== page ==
There is a sense of uninhibited, open rumination in her works, with her observations distilled through carefully practised casual ease and then served up languidly through her photographs and films. But through her rather textured repertoire, photographer, screenwriter, and filmmaker, Sooni Taraporevala, of iconic fame, courtesy Mississippi Masala, The Namesake, Oscar-nominated Salaam Bombay, and the national award-winning Little Zizou, treasures her intrinsic connect to the sin city, Mumbai.
Of course, Mumbai is a city. Bombay is an emotion. So how has she harvested her emotional knit to the city through her career trajectory? “I am not sure my career has had a ‘trajectory’. It’s been unplanned, with things happening by chance,” she confesses. “I left Bombay in 1975 to attend Harvard as an undergraduate.
All those years, I was desperately homesick, which led me to explore the city in my work.”
In her recently concluded exhibition, ‘Home In The City: Bombay 1977-Mumbai 2017’, Sooni toasts the magnetism of black-and-whites. What drew the dilettante to the camera were the black and white works of greats, including Bresson, Brassai, Koudelka, Robert Frank, William Klein, Helen Levitt and Diane Arbus. “Anyone from my generation who took up photography seriously probably looked up to the same legendary photographers,” she says.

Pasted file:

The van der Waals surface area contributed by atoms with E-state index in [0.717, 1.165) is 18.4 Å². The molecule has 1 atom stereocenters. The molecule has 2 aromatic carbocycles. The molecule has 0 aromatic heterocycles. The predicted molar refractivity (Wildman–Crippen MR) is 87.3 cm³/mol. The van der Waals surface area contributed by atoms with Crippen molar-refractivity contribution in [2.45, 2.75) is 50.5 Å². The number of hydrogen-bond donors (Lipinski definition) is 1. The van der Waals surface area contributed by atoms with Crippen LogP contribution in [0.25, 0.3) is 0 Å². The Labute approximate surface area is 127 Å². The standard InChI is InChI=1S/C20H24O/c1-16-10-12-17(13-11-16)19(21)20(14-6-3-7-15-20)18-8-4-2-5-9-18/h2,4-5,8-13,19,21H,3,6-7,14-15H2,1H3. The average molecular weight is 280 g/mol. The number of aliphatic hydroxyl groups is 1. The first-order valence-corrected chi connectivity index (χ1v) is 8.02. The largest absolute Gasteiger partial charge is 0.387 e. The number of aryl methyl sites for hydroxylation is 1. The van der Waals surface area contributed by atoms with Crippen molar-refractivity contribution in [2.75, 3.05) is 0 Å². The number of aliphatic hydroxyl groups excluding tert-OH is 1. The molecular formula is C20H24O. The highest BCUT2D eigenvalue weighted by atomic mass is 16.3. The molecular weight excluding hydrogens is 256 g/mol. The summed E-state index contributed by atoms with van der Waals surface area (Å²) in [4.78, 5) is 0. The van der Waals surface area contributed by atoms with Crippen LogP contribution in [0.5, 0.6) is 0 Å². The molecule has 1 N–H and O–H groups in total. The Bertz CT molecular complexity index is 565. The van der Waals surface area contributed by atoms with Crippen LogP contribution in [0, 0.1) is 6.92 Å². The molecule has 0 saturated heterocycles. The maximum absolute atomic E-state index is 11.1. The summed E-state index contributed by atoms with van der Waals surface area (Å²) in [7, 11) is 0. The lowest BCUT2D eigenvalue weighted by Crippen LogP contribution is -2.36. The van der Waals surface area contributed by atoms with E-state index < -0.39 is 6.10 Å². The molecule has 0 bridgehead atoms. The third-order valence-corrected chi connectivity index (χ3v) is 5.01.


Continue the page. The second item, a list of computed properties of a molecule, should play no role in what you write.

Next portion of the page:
Her collection of black and white photographs spanning four decades unveils the quaint appeal and charm of the city and the people who make up its soul. Rivetting clicks in perfect frames abound. The slight scowl on the face of the old, wizened man sitting on a charpai near the wing of an aircraft. The Gateway of India telescoped through a window of the Taj Mahal Hotel at Apollo Bunder. A camel spanning the length of Marine Drive. Street-smart children on the road, some with a vacant expression, others with a searing look in their eyes... It is a slow, relaxed, organic pace at which the images emerge to chronicle the growth of the city.
Sooni has swung forth, in sync with the evolving social mediascape and has been a loyal Instagrammer. “I actually began more than five years ago when it was not as ubiquitous as it is now. I have posted 3,197 photos. I use Instagram like a visual diary. And because most of the stuff is personal, my profile is not public,” she says. In her works, there is a reflection of her persona and visceral fluidity. It has seeped in the making of every project gestated and manifested itself beautifully over the years. “I think whatever one does, and however much you disappear into the subject, there is always a part of you in the work. It’s inevitable,” she says.